Big Tex spent half a million bucks just to give the bird to people making public information demands about his finances.EXPAND
Big Tex spent half a million bucks just to give the bird to people making public information demands about his finances.
Jim Schutze

State Fair Paid $1,200 to Have Lawyers Read an Observer Story

Want money? I’ve got some for you. You can double your income — possibly even quintuple, octuple, septendecuple it — depending on how fast you can read, simply by reading my articles. No, really. You know I wouldn’t scam you.

I just came across this. I was looking at an annual financial statement released last week by the State Fair of Texas, and I found a mumbled, behind-the-hand reference saying the fair “is involved in various legal proceedings arising from its operation of the annual fair.” Sounds kind of like somebody trying not to say what’s what.

So I looked at the fair’s most recent tax filings and saw that it was paying three-quarters of a million bucks a year to lawyers. Seems a tad stiff for a cotton-candy merchant. That led me to a lawsuit, and the lawsuit showed that the fair has spent more than a half-million bucks recently fighting open-records requests.

It gets better. The detail of the lawsuit includes this item on the bill from the fair’s lawyers: “Read and forward latest Schutze article; discuss.”

The item says attorneys at Thompson & Knight LLP, working for the State Fair of Texas, spent 1.6 hours reading and discussing my article. Their hourly rate for that was $795. Their fee for reading, forwarding and discussing my article was $1,272.

The item in the lawsuit doesn’t say how much the lawyers charged for forwarding my article to the fair or which story they read. I hope not too much. My stuff is always available for free online, after all, so it doesn’t really require forwarding.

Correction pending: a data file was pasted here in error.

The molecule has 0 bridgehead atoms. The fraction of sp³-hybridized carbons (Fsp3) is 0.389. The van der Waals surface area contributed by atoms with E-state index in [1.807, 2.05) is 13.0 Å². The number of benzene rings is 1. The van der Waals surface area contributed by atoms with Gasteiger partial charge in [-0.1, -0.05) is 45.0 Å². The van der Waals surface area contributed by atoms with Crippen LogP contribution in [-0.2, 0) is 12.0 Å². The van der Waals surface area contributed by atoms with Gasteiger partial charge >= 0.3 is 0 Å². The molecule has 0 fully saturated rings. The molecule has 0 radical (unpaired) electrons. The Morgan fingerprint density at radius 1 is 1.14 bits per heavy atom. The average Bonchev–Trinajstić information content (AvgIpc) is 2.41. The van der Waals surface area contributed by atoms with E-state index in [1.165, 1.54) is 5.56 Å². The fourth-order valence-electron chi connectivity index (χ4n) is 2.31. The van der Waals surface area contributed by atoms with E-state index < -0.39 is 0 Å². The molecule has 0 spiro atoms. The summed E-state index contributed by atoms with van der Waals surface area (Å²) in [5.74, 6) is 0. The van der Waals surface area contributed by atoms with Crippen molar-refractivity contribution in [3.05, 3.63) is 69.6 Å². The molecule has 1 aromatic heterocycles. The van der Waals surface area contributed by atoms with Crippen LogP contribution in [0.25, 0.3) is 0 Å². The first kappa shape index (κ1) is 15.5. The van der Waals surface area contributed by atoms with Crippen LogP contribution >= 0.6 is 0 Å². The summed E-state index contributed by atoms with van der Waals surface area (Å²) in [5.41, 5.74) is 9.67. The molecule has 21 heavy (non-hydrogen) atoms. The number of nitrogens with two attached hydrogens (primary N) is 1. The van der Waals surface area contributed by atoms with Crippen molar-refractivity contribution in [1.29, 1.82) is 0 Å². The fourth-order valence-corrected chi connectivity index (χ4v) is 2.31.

I’m going to guess most of the $1,200 tab was for reading and discussing. My articles are about 1,600 words long, so the lawyers got almost 80 cents a word just for reading and discussing one article.

Look, I’m telling you: You could read and discuss my articles, easy. In fact, you’re doing it right now. You need to get on the horn with the state fair right away.

It does trouble me a bit that it took them 96 minutes. I just tried, and I was able read one of my articles in four minutes while also taking micro-breaks to shop online. [Editor's note. You think he's kidding? Hah.] Yes, I admit, I skipped some stuff. Give me a break. I wrote it. You can’t blame a guy for getting a little bored with his own material. I’m sure you could read one in eight minutes. The money comes rolling in, man.

The State Fair of Texas has been paying Thompson & Knight for some years now in a lawsuit the fair filed to prove that it doesn’t have to respond to any stinking public information demands. The fair told the judge in the case that it isn’t a public entity — although it sits on public land and enjoys a long, close and extremely profitable relationship with the city of Dallas. And, you know, it’s the State Fair of Texas. It just looks really public.

Nevertheless, the fair told the judge it had spent $435,000 fighting public information requests filed by an Austin law firm. I've seen some of the original public information requests, so I can understand why the fair would fall on its sword before answering them. The requests are all about kickbacks, double-dealing and conflicts of interest.

Of course, we can have no idea if any of those things actually occurred because the fair, so far, has been so successful in stonewalling the requests. The Dallas Park Board, which is supposed to exercise oversight, is the fair’s totally captive lay-down handmaiden, so there’s no help coming from that quarter.

This lawsuit, which the fair is winning so far, is no joke, even if the fair did pay somebody 800 bucks an hour to read my article. The suit lies at the secret heart of power in Dallas because the state fair lies at the heart.

The board of directors of the state fair is made up of people such as John W. Carpenter III (freeway namesake), James Moroney III (recently retired CEO of The Dallas Morning News' parent company), Joel T. Williams III (former mayor of Highland Park) and John de la Garza III (lawyer with III after name), along with many pillars of the private Dallas Citizens Council, several former Dallas city managers and dozens of muckety-mucks, middle-mucks and aspiring muckettes.

The fair is a federally certified nonprofit. Its revenue numbers are part of what is in question. But somewhere in there, somebody’s making some money. The director of the fair, Mitchell Glieber, pulls down just under $800,000 a year in salary and benefits, according to federal tax documents. Not bad. Five state fair executives under Glieber make more than $200,000 a year. Another eight make more than $100,000. There’s some cash rolling around in there somewhere.